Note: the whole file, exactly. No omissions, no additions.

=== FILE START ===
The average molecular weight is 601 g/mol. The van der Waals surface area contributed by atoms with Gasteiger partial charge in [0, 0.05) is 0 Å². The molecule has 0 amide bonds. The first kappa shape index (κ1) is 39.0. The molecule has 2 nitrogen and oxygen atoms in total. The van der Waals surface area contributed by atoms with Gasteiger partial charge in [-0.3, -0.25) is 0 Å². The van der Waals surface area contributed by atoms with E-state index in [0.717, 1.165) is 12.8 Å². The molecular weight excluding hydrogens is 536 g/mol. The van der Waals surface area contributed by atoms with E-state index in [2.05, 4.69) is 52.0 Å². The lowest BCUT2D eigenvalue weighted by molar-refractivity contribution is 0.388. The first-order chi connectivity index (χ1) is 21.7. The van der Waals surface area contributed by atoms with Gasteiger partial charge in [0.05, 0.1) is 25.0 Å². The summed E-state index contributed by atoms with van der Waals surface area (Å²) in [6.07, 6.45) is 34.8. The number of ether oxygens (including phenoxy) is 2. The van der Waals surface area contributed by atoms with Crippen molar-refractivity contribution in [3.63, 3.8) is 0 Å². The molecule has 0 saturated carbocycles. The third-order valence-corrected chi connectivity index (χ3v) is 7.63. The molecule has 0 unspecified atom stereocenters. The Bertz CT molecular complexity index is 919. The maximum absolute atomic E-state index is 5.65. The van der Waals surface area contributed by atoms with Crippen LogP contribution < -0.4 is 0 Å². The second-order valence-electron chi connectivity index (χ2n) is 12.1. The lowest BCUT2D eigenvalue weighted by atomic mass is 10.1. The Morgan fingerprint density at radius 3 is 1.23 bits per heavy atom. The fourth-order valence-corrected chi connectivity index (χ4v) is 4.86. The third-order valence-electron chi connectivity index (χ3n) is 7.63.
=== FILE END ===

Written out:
The average molecular weight is 601 g/mol. The van der Waals surface area contributed by atoms with Gasteiger partial charge in [0, 0.05) is 0 Å². The molecule has 0 amide bonds. The first kappa shape index (κ1) is 39.0. The molecule has 2 nitrogen and oxygen atoms in total. The van der Waals surface area contributed by atoms with Gasteiger partial charge in [-0.3, -0.25) is 0 Å². The van der Waals surface area contributed by atoms with E-state index in [0.717, 1.165) is 12.8 Å². The molecular weight excluding hydrogens is 536 g/mol. The van der Waals surface area contributed by atoms with E-state index in [2.05, 4.69) is 52.0 Å². The lowest BCUT2D eigenvalue weighted by molar-refractivity contribution is 0.388. The first-order chi connectivity index (χ1) is 21.7. The van der Waals surface area contributed by atoms with Gasteiger partial charge in [0.05, 0.1) is 25.0 Å². The summed E-state index contributed by atoms with van der Waals surface area (Å²) in [6.07, 6.45) is 34.8. The number of ether oxygens (including phenoxy) is 2. The van der Waals surface area contributed by atoms with Crippen molar-refractivity contribution in [3.63, 3.8) is 0 Å². The molecule has 0 saturated carbocycles. The third-order valence-corrected chi connectivity index (χ3v) is 7.63. The molecule has 0 unspecified atom stereocenters. The Bertz CT molecular complexity index is 919. The maximum absolute atomic E-state index is 5.65. The van der Waals surface area contributed by atoms with Crippen LogP contribution < -0.4 is 0 Å². The second-order valence-electron chi connectivity index (χ2n) is 12.1. The lowest BCUT2D eigenvalue weighted by atomic mass is 10.1. The Morgan fingerprint density at radius 3 is 1.23 bits per heavy atom. The fourth-order valence-corrected chi connectivity index (χ4v) is 4.86. The third-order valence-electron chi connectivity index (χ3n) is 7.63.